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China says pro-independence Taiwan firms not welcome

ROC Central News Agency

2016/12/02 17:48:15

Beijing, Dec. 2 (CNA) Zhang Zhijun (張志軍), head of China's Taiwan Affairs Office, said Friday that his country continues to welcome investments from Taiwan companies but not those that support the idea of Taiwan independence.

Fielding questions from Taiwanese investors at a conference in Henan Province, Zhang said China has made it very clear that its policy toward Taiwan has not changed since President Tsai Ing-wen (蔡英文) of the pro-independence Democratic Progressive Party (DPP) took office on May 20.

China will continue to welcome investors from Taiwan but will not accommodate those that support the concept of independence for Taiwan, he said at the conference, which was attended by 230 representatives of Taiwan investor associations around China.

"China will not allow those Taiwan investors that advocate Taiwan independence to make money here," Zhang said.

He said that since the DPP came to power, Beijing has not changed its one-China policy, which holds that Taiwan is part of China, and has maintained the "1992 consensus" as the foundation of exchanges between the two sides of the Taiwan Strait.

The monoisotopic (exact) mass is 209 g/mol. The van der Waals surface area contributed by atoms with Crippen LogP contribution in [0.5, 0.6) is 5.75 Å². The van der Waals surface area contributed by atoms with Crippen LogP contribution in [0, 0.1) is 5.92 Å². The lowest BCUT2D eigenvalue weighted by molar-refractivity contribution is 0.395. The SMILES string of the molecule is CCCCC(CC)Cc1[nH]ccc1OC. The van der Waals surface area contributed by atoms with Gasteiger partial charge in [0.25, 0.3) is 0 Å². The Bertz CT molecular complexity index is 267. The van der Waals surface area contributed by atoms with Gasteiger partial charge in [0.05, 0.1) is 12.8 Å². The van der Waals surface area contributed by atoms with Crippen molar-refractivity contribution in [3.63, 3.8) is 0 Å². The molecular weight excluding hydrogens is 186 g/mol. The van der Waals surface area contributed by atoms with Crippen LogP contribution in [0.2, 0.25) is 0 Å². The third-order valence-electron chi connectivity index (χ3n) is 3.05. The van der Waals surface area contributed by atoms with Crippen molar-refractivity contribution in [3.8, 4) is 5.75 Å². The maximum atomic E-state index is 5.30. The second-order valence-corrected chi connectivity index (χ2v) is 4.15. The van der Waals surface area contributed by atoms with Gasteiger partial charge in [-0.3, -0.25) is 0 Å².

The deterioration in cross-strait ties has resulted from the DPP government's refusal to recognize the "1992 consensus," Zhang said, referring to a tacit agreement that was reached in 1992 between the two sides of the Taiwan Strait that there is only "one China," with each side free to interpret what that means.

According to Chinese media, a Taiwanese seafood restaurant chain Hai Pa Wang (海霸王) was recently fined in China for mislabeling items such as fish balls that are produced at its food factory in Chengdu.

However, there have been speculations in China media that the fines were imposed on Hai Pa Wang because its owners had good relations with Tsai's family.

In response to investors' questions at the conference, Zhang said that as far as he was aware, Hai Pa Wang had been fined for violations of China's food safety regulations.

The Taiwan Affairs Office, which is under China's State Council, is responsible for setting and implementing guidelines and policies involving Taiwan.

In Taiwan, Chiu Chui-cheng (邱垂正), deputy head of the Mainland Affairs Council (MAC), said Thursday that Taipei was not pleased to hear about Beijing's discrimination against Taiwanese investors who hold different political views from the Chinese authorities.

The MAC, which handles Taiwan's relations with China, will consider what measures, if any, to take to deal with the situation, Chiu said.

(By Yin Chun-chieh and Frances Huang)

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